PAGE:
Poverty still remains an issue. (93712)

A new report from the Community Service Society chronicles how a group of New Yorkers who are constantly discussed, but never heard from feel about their situation.

Titled “Stuck,” the report, as part of CSS’ “Unheard Third” series of reports, asked a series of questions to New York City’s poor and moderate- and upper-class residents about the issues that affect the impoverished. Despite the economic differences, the New Yorkers polled (1,615 in total, ages 18 and up) shared similar sentiments on a few subjects.

According to the report, 3 out of 4 New Yorkers support a $15 minimum wage, with two-thirds strongly favoring it. When divided along political lines, 86 percent of Democrats support a higher minimum wage and 53 of Republicans support it. The majority of New Yorkers also want the city to have the authority to set its own minimum wage higher than the state.

The study also suggests that across political and income levels, enacting paid family leave and strengthening tenant protections would improve the lives of struggling New Yorkers. However, while many believe that certain measures would improve lives, the divide comes in other areas.

“Many low-income New Yorkers no longer believe it is even possible to get ahead,” read the report. “The prospect of making it into the middle class through gumption and hard work is in many ways at the heart of the American dream, but nearly half of New Yorkers (46 percent), across income levels, do not believe it is possible for the poor to move into the middle class.

“Latinos are the least optimistic, with less than half (48 percent) saying it is possible,” continued the report. “Blacks and Asians are slightly more optimistic with 56 percent of Blacks and 59 percent of Asians still believing in the promise of upward mobility.”

When it came to addressing income inequality self-proclaimed progressives called for structural changes and government interventions while conservatives asked for more investment in human capital and a greater individual responsibility. But they all agree that higher wages, benefits and education skills are the keys to higher paying gigs.

The AmNews spoke with Nancy Rankin, one of the authors of the report, on her findings and the methodology process.

“Everybody feels stuck economically [regardless of income],” said Rankin. “But of course, low-income people are stuck in a worse place. They think that local and state government as can do something about it, like increasing the minimum wage and making college more affordable. They also want paid family league, regulation for acquiring advanced scheduling at work, stronger protection for tenants, financial aid or lowered tuition for City University of New York schools and discounts on the MTA fare for low-wage workers.” Rankin said everyone except those in the upper economic level felt that college was out of reach for them.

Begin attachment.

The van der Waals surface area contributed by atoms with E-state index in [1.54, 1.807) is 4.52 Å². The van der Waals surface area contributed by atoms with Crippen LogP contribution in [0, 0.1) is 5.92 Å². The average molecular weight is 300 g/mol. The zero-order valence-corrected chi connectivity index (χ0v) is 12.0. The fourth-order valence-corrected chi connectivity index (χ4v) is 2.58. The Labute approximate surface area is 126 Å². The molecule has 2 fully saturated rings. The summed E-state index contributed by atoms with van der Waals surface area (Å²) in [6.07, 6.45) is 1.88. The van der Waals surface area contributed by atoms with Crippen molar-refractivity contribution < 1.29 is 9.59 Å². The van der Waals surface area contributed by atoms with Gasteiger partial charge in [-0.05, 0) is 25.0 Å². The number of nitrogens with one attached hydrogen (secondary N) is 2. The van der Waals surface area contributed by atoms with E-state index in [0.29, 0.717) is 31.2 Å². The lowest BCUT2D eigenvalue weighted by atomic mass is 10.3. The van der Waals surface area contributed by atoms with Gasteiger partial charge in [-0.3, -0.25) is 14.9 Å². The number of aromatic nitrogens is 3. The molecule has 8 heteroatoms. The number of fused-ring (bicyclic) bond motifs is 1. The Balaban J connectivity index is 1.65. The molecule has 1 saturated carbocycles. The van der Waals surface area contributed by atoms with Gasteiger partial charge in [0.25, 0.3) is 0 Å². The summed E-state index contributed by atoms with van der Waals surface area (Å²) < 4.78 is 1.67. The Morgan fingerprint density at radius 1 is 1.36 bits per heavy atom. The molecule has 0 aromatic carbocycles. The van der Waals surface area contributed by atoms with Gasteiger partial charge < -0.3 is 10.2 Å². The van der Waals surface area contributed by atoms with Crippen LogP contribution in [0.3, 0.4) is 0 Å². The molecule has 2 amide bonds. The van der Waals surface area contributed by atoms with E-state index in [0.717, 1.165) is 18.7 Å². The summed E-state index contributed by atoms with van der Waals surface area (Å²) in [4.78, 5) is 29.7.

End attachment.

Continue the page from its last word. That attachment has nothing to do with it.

Rankin also told the AmNews that even among low-income workers, when asked about specific ideas like the DREAM Act, the majority of workers favor it. But there was a catch.

“The majority of New Yorkers favor the DREAM Act, but there’s actually a pretty large group that’s undecided,” said Rankin.

The surveys were done in English, Spanish and Chinese, with Rankin wanting to reach as many New Yorkers as possible. She said that elected officials should get the message when they check out the report as well.

“I think the message really is—to the governor and to our lawmakers—is that New Yorkers are feeling stuck, but there’s a lot of agreement on one thing—that the city and state can help us get moving again,” said Rankin. “We’ve seen a certain amount of action coming out of the city on universal pre-K and the expansion of paid sick leave, but on the other side, Albany’s been stuck. They should be listening.”